Dock of the Bay half a century away

Otis Redding died in a plane crash, aged 26, fifty years ago. He shared the fate of a number of musicians who toured the US by air, didn’t quite make it to the 27 club.

(Sittin’ On) The Dock of the Bay is one of his best known songs. It was incomplete when he died – he had recorded it in an initial session but planned a final session. The song was mixed after his death, with effects added (seagulls and wave sounds), and released posthumously.

The song is about his own experiences on a houseboat. In November 1967 he and guitarist/producer Steve Cropper recorded the first session in Memphis. Cropper explained the song’s origin in a 1990 interview:

Otis was one of those the kind of guy who had 100 ideas. […] He had been in San Francisco doing The Fillmore. And the story that I got he was renting boathouse or stayed at a boathouse or something and that’s where he got the idea of the ships coming in the bay there. And that’s about all he had: “I watch the ships come in and I watch them roll away again.”

I just took that… and I finished the lyrics. If you listen to the songs I collaborated with Otis, most of the lyrics are about him. […]

Otis didn’t really write about himself but I did. Songs like “Mr. Pitiful,” “Fa-Fa-Fa-Fa-Fa (Sad Song)”; they were about Otis and Otis’ life.

“Dock of the Bay” was exactly that: “I left my home in Georgia, headed for the Frisco Bay” was all about him going out to San Francisco to perform.

From Wikipedia:

Redding had considered the song to be unfinished and planned to record what he considered a final version, but never got the chance.

While discussing the song with his wife, Redding stated that he had wanted to “be a little different” with “The Dock of the Bay” and “change his style”.

The song features a whistled tune heard before the song’s fade. It was originally performed by Redding, who (according to Cropper) had “this little fadeout rap he was gonna do, an ad-lib. He forgot what it was so he started whistling.”

Redding died in a plane crash in Wisconsin on 10 December 1967.

The song mix was completed and released the following month. It got to the top of the US Billboard Hot 100 and Hot Rhythm and Blues Singles chart.

It peaked at 3  on New Zealand’s Listener chart on 7 June 1968. Here’s a blast from the past:

I can’t remember what I preferred then (not most of those songs), but Dock of the Bay would be my easy favourite out of that list now.

A great ‘capture the mood’ song.

Dock of the Bay, half a century away, but timeless.

13 Comments

  1. Conspiratoor

     /  December 10, 2017

    It’s interesting to speculate how some songs stand the test of time while most, like the others on this list, are easily forgotten. Perhaps a catchy tune is less enduring than a good story about a man down on his luck

    • Trevors_Elbow

       /  December 10, 2017

      Delilah still beloved by welshmen everywhere! 😁

    • Gezza

       /  December 10, 2017

      I remember nearly all of those songs although Dock of the Bay is easily the most memorable one. Some of the others I remember mainly for being kitsch. Standouts are Delilah – right up there with DOTB, & then Xanadu, If I Only Had Time, Jennifer Eccles (wolf whistle in the chorus), Lazy Sunday, Poor Jenny (funny) & Lady Madonna (excellent piano riff number).

      • PDB

         /  December 10, 2017

        • Kitty Catkin

           /  December 10, 2017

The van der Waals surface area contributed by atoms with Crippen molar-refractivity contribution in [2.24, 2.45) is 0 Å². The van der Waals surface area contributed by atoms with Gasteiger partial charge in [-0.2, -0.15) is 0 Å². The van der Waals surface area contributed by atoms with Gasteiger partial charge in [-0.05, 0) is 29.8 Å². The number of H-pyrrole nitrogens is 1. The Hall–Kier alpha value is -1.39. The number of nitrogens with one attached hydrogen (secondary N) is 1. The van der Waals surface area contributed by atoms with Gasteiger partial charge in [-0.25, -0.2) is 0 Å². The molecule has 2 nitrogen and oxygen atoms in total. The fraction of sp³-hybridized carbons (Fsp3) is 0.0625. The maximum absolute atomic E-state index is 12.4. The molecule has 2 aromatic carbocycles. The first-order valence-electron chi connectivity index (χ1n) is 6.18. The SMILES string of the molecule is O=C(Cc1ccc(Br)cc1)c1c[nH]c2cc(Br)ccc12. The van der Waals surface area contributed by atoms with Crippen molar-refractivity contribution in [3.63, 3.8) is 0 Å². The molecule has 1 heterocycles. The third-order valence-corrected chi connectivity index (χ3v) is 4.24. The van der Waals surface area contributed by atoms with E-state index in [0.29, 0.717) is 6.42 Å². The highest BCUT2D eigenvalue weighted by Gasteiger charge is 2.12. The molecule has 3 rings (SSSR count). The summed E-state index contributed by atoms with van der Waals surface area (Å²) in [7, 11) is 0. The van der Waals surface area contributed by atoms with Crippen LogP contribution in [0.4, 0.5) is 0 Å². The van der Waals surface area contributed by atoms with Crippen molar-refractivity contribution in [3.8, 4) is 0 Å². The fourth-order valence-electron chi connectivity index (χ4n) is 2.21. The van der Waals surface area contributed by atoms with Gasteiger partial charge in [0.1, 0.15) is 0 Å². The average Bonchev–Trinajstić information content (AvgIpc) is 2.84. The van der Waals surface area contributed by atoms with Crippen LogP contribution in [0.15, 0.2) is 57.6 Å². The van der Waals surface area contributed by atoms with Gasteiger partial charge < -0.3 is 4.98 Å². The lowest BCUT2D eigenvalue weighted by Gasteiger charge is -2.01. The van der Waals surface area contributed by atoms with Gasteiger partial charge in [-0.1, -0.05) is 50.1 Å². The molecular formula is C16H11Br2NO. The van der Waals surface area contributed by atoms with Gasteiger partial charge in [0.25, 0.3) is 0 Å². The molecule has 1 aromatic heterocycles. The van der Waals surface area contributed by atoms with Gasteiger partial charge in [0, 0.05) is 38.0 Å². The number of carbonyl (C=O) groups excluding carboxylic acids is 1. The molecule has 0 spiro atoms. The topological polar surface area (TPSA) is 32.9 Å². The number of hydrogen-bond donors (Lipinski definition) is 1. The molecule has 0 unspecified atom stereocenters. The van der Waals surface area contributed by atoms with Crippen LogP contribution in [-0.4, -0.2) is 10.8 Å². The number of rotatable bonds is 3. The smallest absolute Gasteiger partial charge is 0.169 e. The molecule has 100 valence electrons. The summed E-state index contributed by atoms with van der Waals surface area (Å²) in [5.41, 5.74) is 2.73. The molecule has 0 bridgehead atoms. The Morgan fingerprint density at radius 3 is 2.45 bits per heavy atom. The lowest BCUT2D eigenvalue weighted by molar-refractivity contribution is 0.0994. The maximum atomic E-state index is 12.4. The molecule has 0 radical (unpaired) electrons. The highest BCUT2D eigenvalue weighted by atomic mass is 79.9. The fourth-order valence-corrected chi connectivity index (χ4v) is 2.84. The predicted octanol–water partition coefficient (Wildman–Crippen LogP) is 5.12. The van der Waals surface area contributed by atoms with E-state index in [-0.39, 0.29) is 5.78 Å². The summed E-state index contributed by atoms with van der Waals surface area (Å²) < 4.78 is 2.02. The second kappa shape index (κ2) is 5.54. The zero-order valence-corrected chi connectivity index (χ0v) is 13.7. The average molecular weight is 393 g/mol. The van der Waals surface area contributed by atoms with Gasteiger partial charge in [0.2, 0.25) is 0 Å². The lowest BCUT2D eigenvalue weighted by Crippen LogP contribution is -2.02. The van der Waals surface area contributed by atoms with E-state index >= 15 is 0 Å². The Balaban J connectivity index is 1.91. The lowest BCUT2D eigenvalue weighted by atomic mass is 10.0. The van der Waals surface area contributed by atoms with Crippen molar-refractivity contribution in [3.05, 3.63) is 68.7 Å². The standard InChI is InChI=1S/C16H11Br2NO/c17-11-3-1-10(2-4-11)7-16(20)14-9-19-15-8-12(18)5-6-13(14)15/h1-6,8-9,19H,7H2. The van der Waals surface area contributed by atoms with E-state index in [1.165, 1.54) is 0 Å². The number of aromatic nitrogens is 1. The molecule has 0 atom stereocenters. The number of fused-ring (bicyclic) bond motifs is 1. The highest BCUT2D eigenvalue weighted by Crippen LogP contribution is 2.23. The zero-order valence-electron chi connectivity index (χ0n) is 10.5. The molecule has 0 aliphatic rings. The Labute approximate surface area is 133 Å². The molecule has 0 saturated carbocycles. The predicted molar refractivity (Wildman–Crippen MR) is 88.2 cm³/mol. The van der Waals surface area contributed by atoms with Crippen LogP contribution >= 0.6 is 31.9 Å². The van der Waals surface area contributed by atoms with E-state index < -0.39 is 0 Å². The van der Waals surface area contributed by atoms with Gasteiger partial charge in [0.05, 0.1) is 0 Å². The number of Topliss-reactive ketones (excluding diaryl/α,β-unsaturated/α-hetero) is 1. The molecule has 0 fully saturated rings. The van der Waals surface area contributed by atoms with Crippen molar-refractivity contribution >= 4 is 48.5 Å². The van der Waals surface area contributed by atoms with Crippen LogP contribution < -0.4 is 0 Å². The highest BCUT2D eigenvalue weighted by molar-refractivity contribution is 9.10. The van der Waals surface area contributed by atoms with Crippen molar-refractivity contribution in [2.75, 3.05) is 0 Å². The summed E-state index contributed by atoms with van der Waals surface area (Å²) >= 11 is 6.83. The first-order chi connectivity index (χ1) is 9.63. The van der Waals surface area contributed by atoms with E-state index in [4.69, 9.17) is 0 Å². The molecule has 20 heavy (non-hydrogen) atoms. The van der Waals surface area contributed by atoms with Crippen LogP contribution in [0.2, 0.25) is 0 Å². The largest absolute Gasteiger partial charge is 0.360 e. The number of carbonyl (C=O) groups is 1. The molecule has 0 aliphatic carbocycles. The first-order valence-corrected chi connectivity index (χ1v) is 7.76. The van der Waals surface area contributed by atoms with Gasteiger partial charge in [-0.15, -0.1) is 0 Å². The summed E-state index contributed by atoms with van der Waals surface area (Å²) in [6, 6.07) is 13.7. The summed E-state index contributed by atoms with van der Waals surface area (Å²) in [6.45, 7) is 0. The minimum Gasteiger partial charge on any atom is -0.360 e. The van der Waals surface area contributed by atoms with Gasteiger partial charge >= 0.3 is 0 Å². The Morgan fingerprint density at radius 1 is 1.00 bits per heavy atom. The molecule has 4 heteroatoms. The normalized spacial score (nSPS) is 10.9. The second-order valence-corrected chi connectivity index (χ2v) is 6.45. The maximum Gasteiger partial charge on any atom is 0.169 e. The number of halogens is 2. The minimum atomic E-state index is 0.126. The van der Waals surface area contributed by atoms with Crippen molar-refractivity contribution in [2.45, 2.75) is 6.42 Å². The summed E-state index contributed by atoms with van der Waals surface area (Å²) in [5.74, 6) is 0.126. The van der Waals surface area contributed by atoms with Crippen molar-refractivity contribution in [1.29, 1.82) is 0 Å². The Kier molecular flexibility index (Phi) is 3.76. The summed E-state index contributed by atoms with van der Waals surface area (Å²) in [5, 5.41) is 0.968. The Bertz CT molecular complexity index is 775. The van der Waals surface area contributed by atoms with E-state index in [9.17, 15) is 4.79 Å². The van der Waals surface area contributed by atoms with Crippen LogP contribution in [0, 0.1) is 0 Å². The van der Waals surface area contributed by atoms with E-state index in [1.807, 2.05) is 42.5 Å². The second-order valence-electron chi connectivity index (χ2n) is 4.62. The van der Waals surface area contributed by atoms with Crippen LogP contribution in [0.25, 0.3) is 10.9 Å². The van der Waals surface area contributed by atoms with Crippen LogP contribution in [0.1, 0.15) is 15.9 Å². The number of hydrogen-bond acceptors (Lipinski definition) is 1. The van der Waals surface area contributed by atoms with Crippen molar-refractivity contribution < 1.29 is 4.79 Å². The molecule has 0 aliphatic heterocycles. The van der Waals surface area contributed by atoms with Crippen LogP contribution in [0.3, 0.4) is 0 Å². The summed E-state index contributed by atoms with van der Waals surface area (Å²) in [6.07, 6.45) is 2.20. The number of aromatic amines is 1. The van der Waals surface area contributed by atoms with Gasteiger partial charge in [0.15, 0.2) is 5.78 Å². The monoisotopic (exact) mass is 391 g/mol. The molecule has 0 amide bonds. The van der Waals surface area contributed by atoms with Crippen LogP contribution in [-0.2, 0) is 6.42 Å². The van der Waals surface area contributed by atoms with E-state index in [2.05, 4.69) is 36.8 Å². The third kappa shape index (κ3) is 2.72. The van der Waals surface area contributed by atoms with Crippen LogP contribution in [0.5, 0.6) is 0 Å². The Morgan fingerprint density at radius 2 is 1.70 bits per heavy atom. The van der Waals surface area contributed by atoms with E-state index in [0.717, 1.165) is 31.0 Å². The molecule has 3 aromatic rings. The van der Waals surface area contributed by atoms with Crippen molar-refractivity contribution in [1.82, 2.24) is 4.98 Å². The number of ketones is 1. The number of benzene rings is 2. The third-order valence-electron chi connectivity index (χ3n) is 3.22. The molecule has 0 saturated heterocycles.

It’s interesting that most have survived-I have never heard ‘1941’, but almost all of the others are still played from time to time.

          I wonder how many of 2017’s top 50 will still be known in 2067-oh, for a time machine.

          Most of those have stood the test of time fairly well-but Honey is well named, too sweet and sickly beyond words.

  2. Blazer

     /  December 10, 2017

    some real …cringers’ in that…list.

    • PDB

       /  December 10, 2017

      What do you mean?

      • Blazer

         /  December 10, 2017

        that no.4 and no.10….

        • PDB

           /  December 10, 2017

          “Honey” (no. 4) hit no. 1 in the NZ singles chart for one week on the 21st June 1968 before being overtaken by “Lazy Sunday” (no. 15) by the Small Faces.

          • Kitty Catkin

             /  December 10, 2017

            See the tree, how big it’s grown,
            But friends, it hasn’t been too long
            It wasn’t big-
            And I remember perfectly
            The first time that we planted it
            Was just a twig

            And Honey, I miss you (ou-ou-ou)
            And I’m (being good ?)
            And I’d love to be with you (ou-ou-ou)
            If only I could

            She crashed the car
            And she was sad
            And she was scared that I’d be mad,
            But what the heck-
            Though I pretended hard to be,
            Guess you could say she saw through me,
            And hugged my neck

            And Honey etc

            I came home unexpectedly
            And found her crying needlessly
            In the middle of the day,
            And it was in the early spring
            When flowers bloom and birdies sing
            She went away…

            And Honey etc

            There’s something about crying over old movies and the Late, Late Show that has slipped my memory-thank goodness.

            I am astonished to realise how many of those I can sing :-/

  3. PDB

     /  December 10, 2017

    Looks a bit like the new Labour-led govt?

    • Gezza

       /  December 10, 2017

      Have another look, with some glasses on. They look a lot more like the last lot. In fact, if it wasn’t for the likelihood PG would delete it, I could even advise all the names.

  4. Kitty Catkin

     /  December 10, 2017

    Did anyone else think that the boondocks in the song about down in the b, think that boondocks were the waterfront ?